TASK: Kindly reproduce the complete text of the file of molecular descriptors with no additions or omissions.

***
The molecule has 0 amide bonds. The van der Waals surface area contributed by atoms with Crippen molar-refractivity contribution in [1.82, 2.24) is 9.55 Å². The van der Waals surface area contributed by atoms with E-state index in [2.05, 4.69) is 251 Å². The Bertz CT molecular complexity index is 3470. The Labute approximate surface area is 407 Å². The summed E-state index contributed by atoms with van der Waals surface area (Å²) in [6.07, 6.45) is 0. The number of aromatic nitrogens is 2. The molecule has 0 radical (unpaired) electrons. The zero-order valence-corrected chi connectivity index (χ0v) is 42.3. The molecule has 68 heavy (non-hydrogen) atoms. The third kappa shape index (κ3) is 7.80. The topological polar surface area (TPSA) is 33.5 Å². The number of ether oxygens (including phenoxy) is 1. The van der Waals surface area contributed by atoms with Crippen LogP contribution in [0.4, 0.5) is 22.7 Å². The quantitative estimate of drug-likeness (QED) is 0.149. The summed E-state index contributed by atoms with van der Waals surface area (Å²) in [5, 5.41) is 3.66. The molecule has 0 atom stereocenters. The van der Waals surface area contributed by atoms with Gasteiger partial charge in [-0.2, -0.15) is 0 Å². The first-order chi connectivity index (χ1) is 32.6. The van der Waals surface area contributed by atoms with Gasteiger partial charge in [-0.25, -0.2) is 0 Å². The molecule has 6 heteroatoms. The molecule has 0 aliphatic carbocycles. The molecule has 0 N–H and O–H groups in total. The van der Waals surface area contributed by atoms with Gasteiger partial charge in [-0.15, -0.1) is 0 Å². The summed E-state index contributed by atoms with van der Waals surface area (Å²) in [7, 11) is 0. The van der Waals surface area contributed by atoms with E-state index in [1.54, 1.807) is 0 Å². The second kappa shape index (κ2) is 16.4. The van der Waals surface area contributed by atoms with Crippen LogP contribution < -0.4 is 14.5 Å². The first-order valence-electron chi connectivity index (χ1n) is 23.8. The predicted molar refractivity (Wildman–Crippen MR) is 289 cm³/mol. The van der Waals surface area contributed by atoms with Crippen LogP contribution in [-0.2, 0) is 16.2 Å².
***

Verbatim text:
The molecule has 0 amide bonds. The van der Waals surface area contributed by atoms with Crippen molar-refractivity contribution in [1.82, 2.24) is 9.55 Å². The van der Waals surface area contributed by atoms with E-state index in [2.05, 4.69) is 251 Å². The Bertz CT molecular complexity index is 3470. The Labute approximate surface area is 407 Å². The summed E-state index contributed by atoms with van der Waals surface area (Å²) in [6.07, 6.45) is 0. The number of aromatic nitrogens is 2. The molecule has 0 radical (unpaired) electrons. The zero-order valence-corrected chi connectivity index (χ0v) is 42.3. The molecule has 68 heavy (non-hydrogen) atoms. The third kappa shape index (κ3) is 7.80. The topological polar surface area (TPSA) is 33.5 Å². The number of ether oxygens (including phenoxy) is 1. The van der Waals surface area contributed by atoms with Crippen LogP contribution in [0.4, 0.5) is 22.7 Å². The quantitative estimate of drug-likeness (QED) is 0.149. The summed E-state index contributed by atoms with van der Waals surface area (Å²) in [5, 5.41) is 3.66. The molecule has 0 atom stereocenters. The van der Waals surface area contributed by atoms with Gasteiger partial charge in [-0.2, -0.15) is 0 Å². The first-order chi connectivity index (χ1) is 32.6. The van der Waals surface area contributed by atoms with Gasteiger partial charge in [-0.25, -0.2) is 0 Å². The molecule has 6 heteroatoms. The molecule has 0 aliphatic carbocycles. The molecule has 0 N–H and O–H groups in total. The van der Waals surface area contributed by atoms with Gasteiger partial charge in [-0.15, -0.1) is 0 Å². The summed E-state index contributed by atoms with van der Waals surface area (Å²) in [7, 11) is 0. The van der Waals surface area contributed by atoms with E-state index in [1.54, 1.807) is 0 Å². The second kappa shape index (κ2) is 16.4. The van der Waals surface area contributed by atoms with Crippen LogP contribution < -0.4 is 14.5 Å². The first-order valence-electron chi connectivity index (χ1n) is 23.8. The predicted molar refractivity (Wildman–Crippen MR) is 289 cm³/mol. The van der Waals surface area contributed by atoms with Crippen LogP contribution in [-0.2, 0) is 16.2 Å².